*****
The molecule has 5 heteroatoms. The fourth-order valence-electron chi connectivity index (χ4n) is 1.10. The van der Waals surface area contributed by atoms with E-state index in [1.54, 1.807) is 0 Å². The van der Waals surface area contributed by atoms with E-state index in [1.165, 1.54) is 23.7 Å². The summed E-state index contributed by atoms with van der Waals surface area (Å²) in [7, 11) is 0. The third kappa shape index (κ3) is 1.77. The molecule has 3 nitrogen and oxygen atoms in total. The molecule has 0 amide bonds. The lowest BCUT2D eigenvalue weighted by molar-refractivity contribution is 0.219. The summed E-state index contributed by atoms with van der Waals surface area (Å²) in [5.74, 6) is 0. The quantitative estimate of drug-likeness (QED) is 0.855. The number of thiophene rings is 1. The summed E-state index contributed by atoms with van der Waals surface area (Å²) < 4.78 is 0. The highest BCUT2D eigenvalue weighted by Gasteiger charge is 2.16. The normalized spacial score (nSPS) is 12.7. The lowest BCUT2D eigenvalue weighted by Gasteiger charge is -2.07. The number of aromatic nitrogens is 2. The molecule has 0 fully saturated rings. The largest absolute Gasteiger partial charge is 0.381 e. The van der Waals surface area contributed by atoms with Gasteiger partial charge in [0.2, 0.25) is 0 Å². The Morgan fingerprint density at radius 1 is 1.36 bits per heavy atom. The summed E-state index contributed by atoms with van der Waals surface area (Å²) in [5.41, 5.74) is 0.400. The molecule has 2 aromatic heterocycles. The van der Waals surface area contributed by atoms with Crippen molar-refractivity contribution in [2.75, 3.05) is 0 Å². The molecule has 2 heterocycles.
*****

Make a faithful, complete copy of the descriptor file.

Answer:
The molecule has 5 heteroatoms. The fourth-order valence-electron chi connectivity index (χ4n) is 1.10. The van der Waals surface area contributed by atoms with E-state index in [1.54, 1.807) is 0 Å². The van der Waals surface area contributed by atoms with E-state index in [1.165, 1.54) is 23.7 Å². The summed E-state index contributed by atoms with van der Waals surface area (Å²) in [7, 11) is 0. The third kappa shape index (κ3) is 1.77. The molecule has 3 nitrogen and oxygen atoms in total. The molecule has 0 amide bonds. The lowest BCUT2D eigenvalue weighted by molar-refractivity contribution is 0.219. The summed E-state index contributed by atoms with van der Waals surface area (Å²) in [5.74, 6) is 0. The quantitative estimate of drug-likeness (QED) is 0.855. The number of thiophene rings is 1. The summed E-state index contributed by atoms with van der Waals surface area (Å²) < 4.78 is 0. The highest BCUT2D eigenvalue weighted by Gasteiger charge is 2.16. The normalized spacial score (nSPS) is 12.7. The lowest BCUT2D eigenvalue weighted by Gasteiger charge is -2.07. The number of aromatic nitrogens is 2. The molecule has 0 fully saturated rings. The largest absolute Gasteiger partial charge is 0.381 e. The van der Waals surface area contributed by atoms with Gasteiger partial charge in [0.2, 0.25) is 0 Å². The Morgan fingerprint density at radius 1 is 1.36 bits per heavy atom. The summed E-state index contributed by atoms with van der Waals surface area (Å²) in [5.41, 5.74) is 0.400. The molecule has 2 aromatic heterocycles. The van der Waals surface area contributed by atoms with Crippen molar-refractivity contribution in [2.75, 3.05) is 0 Å². The molecule has 2 heterocycles.